» 12/01/2003 china Orphans of AIDS victims: miserable and wanting revenge
Peking (AsiaNews) Children of AIDS patients, who themselves are often sieropositive, are rapidly becoming a social scourge with no one to look after them. Dr. Gao Yaojie, a retired gynecologist, is among those who cry out most fervently against this situation. As of 2000 she has been fighting for disease prevention and assistance for AIDS sufferers. She is motivated by the fact that there are uncountable tales of suffering that both the media and government timely attempt to cover up and destroy.
According to statistics released by the minister of health all rounded down there are in 840,000 persons infected with AIDS, 40,000 of which are terminal cases. Since 1985, upon discovering the first case, the disease has grown at a rate of 30% per annum (50% in Peking). On World AIDS Day, the vice minister of health, Zhu Quingsheng, said: "We swear before the world: We will offer help and assistance for therapy and free medicine for those infected and who are in financial difficulty. We will give financial help to patients and scholarships to their children."
In an interview published on a Chinese web site, Dr. Gao Yaojie explained the situation involving children of AIDS victims, above all, those who had been made orphaned by the disease. "There are at least 3 problems for orphans of AIDS victims. The first is poverty. They don't have anyone to care for them, nor do they have money, food or clothing. In wintertime, I have seen orphans go around dressed in rags. Due to poverty, young girls are forced to marry people who use them, for example, old and corrupt men. The second problem is education. Chinese people defend themselves from AIDS by marginalizing those who are siropostive. Hence, these children cannot attend school nor advance their studies. The third problem is psychological instability and its ill effects. I once met a child who went to visit the tomb of his parents every day and then spent the whole day fighting with and picking on other children in the street."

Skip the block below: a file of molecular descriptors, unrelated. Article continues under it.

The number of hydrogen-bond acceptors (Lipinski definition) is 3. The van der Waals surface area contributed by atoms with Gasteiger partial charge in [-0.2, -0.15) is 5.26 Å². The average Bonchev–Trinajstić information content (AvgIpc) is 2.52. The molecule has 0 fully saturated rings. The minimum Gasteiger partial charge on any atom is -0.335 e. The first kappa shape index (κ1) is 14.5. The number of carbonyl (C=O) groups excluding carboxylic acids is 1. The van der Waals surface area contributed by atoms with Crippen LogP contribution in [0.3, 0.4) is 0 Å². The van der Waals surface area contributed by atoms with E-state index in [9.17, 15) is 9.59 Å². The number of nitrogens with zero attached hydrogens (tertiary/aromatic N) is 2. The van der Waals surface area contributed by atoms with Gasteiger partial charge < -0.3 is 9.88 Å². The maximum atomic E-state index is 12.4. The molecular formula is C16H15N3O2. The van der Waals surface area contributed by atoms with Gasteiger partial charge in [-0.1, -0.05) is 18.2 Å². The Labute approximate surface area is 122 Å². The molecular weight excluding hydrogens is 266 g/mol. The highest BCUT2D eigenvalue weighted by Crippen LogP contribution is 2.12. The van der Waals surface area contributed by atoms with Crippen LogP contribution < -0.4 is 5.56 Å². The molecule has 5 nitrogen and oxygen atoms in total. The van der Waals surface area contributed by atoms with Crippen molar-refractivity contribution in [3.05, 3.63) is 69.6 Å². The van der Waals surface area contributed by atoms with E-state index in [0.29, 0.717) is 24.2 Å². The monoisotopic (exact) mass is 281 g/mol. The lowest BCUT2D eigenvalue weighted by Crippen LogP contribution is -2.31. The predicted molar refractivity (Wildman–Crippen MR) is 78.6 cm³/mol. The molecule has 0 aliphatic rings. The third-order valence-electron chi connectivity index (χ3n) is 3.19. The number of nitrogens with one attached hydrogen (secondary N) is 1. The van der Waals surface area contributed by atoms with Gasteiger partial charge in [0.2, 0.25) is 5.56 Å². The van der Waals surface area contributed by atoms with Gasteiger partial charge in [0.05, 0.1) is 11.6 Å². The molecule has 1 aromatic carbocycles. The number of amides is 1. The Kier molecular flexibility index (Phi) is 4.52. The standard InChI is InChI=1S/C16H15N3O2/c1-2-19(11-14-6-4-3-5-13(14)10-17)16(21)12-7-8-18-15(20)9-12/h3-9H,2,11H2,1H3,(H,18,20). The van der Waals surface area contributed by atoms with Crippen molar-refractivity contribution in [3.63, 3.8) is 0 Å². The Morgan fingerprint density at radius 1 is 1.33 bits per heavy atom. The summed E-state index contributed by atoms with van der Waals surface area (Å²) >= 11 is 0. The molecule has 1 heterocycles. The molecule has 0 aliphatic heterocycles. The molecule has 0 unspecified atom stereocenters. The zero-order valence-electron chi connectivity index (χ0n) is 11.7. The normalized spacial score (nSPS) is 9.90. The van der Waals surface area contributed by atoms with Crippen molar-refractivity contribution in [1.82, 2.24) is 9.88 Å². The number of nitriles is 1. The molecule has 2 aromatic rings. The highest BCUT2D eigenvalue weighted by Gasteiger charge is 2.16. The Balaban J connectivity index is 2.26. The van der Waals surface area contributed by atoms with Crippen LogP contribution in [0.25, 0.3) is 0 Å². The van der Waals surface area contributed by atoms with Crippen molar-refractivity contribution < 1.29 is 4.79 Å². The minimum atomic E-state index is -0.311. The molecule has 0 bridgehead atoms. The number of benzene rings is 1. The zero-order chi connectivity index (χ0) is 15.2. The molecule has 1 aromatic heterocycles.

For many there is also a desire for revenge, especially in Henan, where in the 1990s the government became responsible for hundreds of thousands of infections. Some say numbers were in the millions. This occurred after some rural government clinics bought blood from farmers, extracting the plasma to sell and then injected it with impoverished blood. The use of improper instruments and lack of health care precautions triggered the outbreak. "All of Henan's orphans," says Dr. Gao, "have sworn revenge. They want to kill those who provoked the death of their parents when taking blood from them."
In previous years the Chinese government has tried to cover up its responsibility for the spread of AIDS in the city of Henan, In last few months, many farm workers openly protested for justice and medical treatment, but were beaten down by police, while others were arrested and their homes broken into.
According to U.N. figures, there are at least 7,500 orphans under 15 years of age whose parents died AIDS. (BX)